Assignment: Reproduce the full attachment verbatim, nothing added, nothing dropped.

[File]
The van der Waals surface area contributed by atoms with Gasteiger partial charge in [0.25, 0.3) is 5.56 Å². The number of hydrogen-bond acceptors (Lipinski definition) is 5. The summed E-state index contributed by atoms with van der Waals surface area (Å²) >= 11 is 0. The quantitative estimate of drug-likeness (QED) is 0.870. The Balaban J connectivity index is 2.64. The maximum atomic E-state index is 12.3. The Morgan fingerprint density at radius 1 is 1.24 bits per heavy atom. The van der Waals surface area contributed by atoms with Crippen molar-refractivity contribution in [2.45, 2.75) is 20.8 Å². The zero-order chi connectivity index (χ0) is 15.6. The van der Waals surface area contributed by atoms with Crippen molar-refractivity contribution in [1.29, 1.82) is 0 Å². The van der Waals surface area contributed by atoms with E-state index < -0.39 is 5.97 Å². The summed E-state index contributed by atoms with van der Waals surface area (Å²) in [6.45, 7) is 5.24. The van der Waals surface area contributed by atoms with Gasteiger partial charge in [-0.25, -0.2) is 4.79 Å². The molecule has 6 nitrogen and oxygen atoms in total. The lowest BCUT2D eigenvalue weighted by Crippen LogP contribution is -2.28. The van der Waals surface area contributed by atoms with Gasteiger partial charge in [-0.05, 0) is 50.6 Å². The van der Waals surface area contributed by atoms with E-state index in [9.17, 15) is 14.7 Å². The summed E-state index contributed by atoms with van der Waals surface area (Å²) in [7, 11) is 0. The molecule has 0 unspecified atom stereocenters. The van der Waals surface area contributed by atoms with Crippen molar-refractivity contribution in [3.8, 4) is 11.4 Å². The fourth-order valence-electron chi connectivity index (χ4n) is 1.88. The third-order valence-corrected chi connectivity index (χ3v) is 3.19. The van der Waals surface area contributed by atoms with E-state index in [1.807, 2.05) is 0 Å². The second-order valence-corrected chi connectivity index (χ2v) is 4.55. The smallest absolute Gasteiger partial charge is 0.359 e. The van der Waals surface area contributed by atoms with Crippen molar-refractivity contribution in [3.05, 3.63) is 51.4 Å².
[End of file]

The van der Waals surface area contributed by atoms with Gasteiger partial charge in [0.25, 0.3) is 5.56 Å². The number of hydrogen-bond acceptors (Lipinski definition) is 5. The summed E-state index contributed by atoms with van der Waals surface area (Å²) >= 11 is 0. The quantitative estimate of drug-likeness (QED) is 0.870. The Balaban J connectivity index is 2.64. The maximum atomic E-state index is 12.3. The Morgan fingerprint density at radius 1 is 1.24 bits per heavy atom. The van der Waals surface area contributed by atoms with Crippen molar-refractivity contribution in [2.45, 2.75) is 20.8 Å². The zero-order chi connectivity index (χ0) is 15.6. The van der Waals surface area contributed by atoms with Crippen molar-refractivity contribution in [1.29, 1.82) is 0 Å². The van der Waals surface area contributed by atoms with E-state index < -0.39 is 5.97 Å². The summed E-state index contributed by atoms with van der Waals surface area (Å²) in [6.45, 7) is 5.24. The van der Waals surface area contributed by atoms with Gasteiger partial charge in [-0.25, -0.2) is 4.79 Å². The molecule has 6 nitrogen and oxygen atoms in total. The lowest BCUT2D eigenvalue weighted by Crippen LogP contribution is -2.28. The van der Waals surface area contributed by atoms with Gasteiger partial charge in [-0.05, 0) is 50.6 Å². The van der Waals surface area contributed by atoms with E-state index in [9.17, 15) is 14.7 Å². The summed E-state index contributed by atoms with van der Waals surface area (Å²) in [7, 11) is 0. The molecule has 0 unspecified atom stereocenters. The van der Waals surface area contributed by atoms with Crippen molar-refractivity contribution in [3.8, 4) is 11.4 Å². The fourth-order valence-electron chi connectivity index (χ4n) is 1.88. The third-order valence-corrected chi connectivity index (χ3v) is 3.19. The van der Waals surface area contributed by atoms with E-state index in [1.807, 2.05) is 0 Å². The second-order valence-corrected chi connectivity index (χ2v) is 4.55. The smallest absolute Gasteiger partial charge is 0.359 e. The van der Waals surface area contributed by atoms with Crippen molar-refractivity contribution in [3.05, 3.63) is 51.4 Å².